Focus group exploration of firm-employee relationship strength

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Title Focus group exploration of firm-employee relationship strength
Author Herington, Carmel Ann; Scott, Don; Johnson, Lester W.
Journal Name Qualitative Market Research: An international journal
Year Published 2005
Place of publication Bradford, England
Publisher Emerald Group Publishing Limited
Abstract Purpose - To present the results of exploratory research which analysed firm-employee relationship strength from the employee perspective. Three main research questions were explored: What indicators should be used to measure strong firm-employee relationships? How important do employees see relationships to be in the work environment? and how do employees define relationship strength? Design/methodology/approach - Qualitative research in the form of focus groups was utilised. Four focus groups of employees from medium to large regional and national Australian companies were held in a large Australian regional city. Findings - Employees view relationships as being very important in the work environment. The findings revealed a greater degree of consistency between employees' viewpoints about important relationship elements and non-marketing literature. Important elements found were co-operation, empowerment, communication, attachment, shared goals and values, trust and respect. The emphasis on commitment as a key relationship indicator was not supported by the findings. The findings are summarised in a proposed model of relationship strength, positing commitment as a relationship strength outcome. Employees defined relationship strength in terms of the identified elements. Research limitations/implications - This research enables commencement of examination of the value of internal relationships through empirical examination of the proposed model. Practical implications - Management is informed as to what makes the best work environment from the perspective of employees. Originality/value - Fulfills an identified gap in the literature in relation to the ability to measure internal firm relationships. It also clarifies the confusing literature on relationship elements, and it posits a model for the empirical assessment of firm-employee relationship strength.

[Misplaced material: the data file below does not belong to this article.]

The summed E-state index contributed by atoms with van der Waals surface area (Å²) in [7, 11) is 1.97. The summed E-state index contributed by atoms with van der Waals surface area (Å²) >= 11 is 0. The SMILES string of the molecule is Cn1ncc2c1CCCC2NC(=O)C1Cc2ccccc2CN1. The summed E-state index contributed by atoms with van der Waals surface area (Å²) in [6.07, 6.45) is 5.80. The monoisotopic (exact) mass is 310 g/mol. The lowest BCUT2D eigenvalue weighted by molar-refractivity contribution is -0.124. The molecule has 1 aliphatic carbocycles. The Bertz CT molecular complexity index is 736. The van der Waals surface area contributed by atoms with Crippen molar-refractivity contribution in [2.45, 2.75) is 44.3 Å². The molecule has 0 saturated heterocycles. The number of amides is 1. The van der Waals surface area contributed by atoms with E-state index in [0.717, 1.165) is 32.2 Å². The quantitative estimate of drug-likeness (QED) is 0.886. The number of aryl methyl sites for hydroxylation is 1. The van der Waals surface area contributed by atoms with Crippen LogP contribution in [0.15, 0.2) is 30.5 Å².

Peer Reviewed Yes
Published Yes
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Copyright Statement Copyright 2005 Emerald: Reproduced in accordance with the copyright policy of the publisher. Please refer to the publisher version for access to the definitive, published version.
Volume 8
Issue Number 3
Page from 256
Page to 276
ISSN 1352-2752
Date Accessioned 2006-02-16
Language en_AU
Faculty Griffith Business School
Subject Marketing and Market Research
Publication Type Journal Articles (Refereed Article)
Publication Type Code c1

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